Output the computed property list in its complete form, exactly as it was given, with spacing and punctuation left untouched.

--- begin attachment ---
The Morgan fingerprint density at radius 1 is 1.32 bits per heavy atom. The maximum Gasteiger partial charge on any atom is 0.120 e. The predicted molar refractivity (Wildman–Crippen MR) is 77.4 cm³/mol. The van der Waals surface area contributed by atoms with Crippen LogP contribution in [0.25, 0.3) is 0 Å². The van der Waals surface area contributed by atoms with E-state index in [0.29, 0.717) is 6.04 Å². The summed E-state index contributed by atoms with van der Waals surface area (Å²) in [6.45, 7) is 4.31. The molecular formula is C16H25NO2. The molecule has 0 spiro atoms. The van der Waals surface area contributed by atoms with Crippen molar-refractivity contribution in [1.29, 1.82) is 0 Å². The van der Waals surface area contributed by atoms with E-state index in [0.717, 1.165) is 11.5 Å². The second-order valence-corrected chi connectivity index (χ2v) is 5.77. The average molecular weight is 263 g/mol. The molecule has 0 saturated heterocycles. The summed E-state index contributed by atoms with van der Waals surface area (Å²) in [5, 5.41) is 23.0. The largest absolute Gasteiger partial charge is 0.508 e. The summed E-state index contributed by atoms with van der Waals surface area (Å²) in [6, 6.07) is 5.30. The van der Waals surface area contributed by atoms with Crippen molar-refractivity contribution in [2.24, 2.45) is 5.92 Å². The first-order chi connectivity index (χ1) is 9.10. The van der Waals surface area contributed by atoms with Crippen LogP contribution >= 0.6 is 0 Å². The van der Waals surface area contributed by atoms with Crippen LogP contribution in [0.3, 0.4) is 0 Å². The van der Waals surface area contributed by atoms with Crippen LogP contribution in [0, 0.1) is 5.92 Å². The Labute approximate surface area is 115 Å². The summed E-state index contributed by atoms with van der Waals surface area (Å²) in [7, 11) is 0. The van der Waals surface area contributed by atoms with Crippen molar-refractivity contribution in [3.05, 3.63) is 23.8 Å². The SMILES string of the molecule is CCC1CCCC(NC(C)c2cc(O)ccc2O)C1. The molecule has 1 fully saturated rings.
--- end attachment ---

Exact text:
The Morgan fingerprint density at radius 1 is 1.32 bits per heavy atom. The maximum Gasteiger partial charge on any atom is 0.120 e. The predicted molar refractivity (Wildman–Crippen MR) is 77.4 cm³/mol. The van der Waals surface area contributed by atoms with Crippen LogP contribution in [0.25, 0.3) is 0 Å². The van der Waals surface area contributed by atoms with E-state index in [0.29, 0.717) is 6.04 Å². The summed E-state index contributed by atoms with van der Waals surface area (Å²) in [6.45, 7) is 4.31. The molecular formula is C16H25NO2. The molecule has 0 spiro atoms. The van der Waals surface area contributed by atoms with Crippen molar-refractivity contribution in [1.29, 1.82) is 0 Å². The van der Waals surface area contributed by atoms with E-state index in [0.717, 1.165) is 11.5 Å². The second-order valence-corrected chi connectivity index (χ2v) is 5.77. The average molecular weight is 263 g/mol. The molecule has 0 saturated heterocycles. The summed E-state index contributed by atoms with van der Waals surface area (Å²) in [5, 5.41) is 23.0. The largest absolute Gasteiger partial charge is 0.508 e. The summed E-state index contributed by atoms with van der Waals surface area (Å²) in [6, 6.07) is 5.30. The van der Waals surface area contributed by atoms with Crippen molar-refractivity contribution in [2.24, 2.45) is 5.92 Å². The first-order chi connectivity index (χ1) is 9.10. The van der Waals surface area contributed by atoms with Crippen LogP contribution >= 0.6 is 0 Å². The van der Waals surface area contributed by atoms with Crippen LogP contribution in [0.3, 0.4) is 0 Å². The van der Waals surface area contributed by atoms with Crippen LogP contribution in [0, 0.1) is 5.92 Å². The Labute approximate surface area is 115 Å². The summed E-state index contributed by atoms with van der Waals surface area (Å²) in [7, 11) is 0. The van der Waals surface area contributed by atoms with Crippen molar-refractivity contribution in [3.05, 3.63) is 23.8 Å². The SMILES string of the molecule is CCC1CCCC(NC(C)c2cc(O)ccc2O)C1. The molecule has 1 fully saturated rings.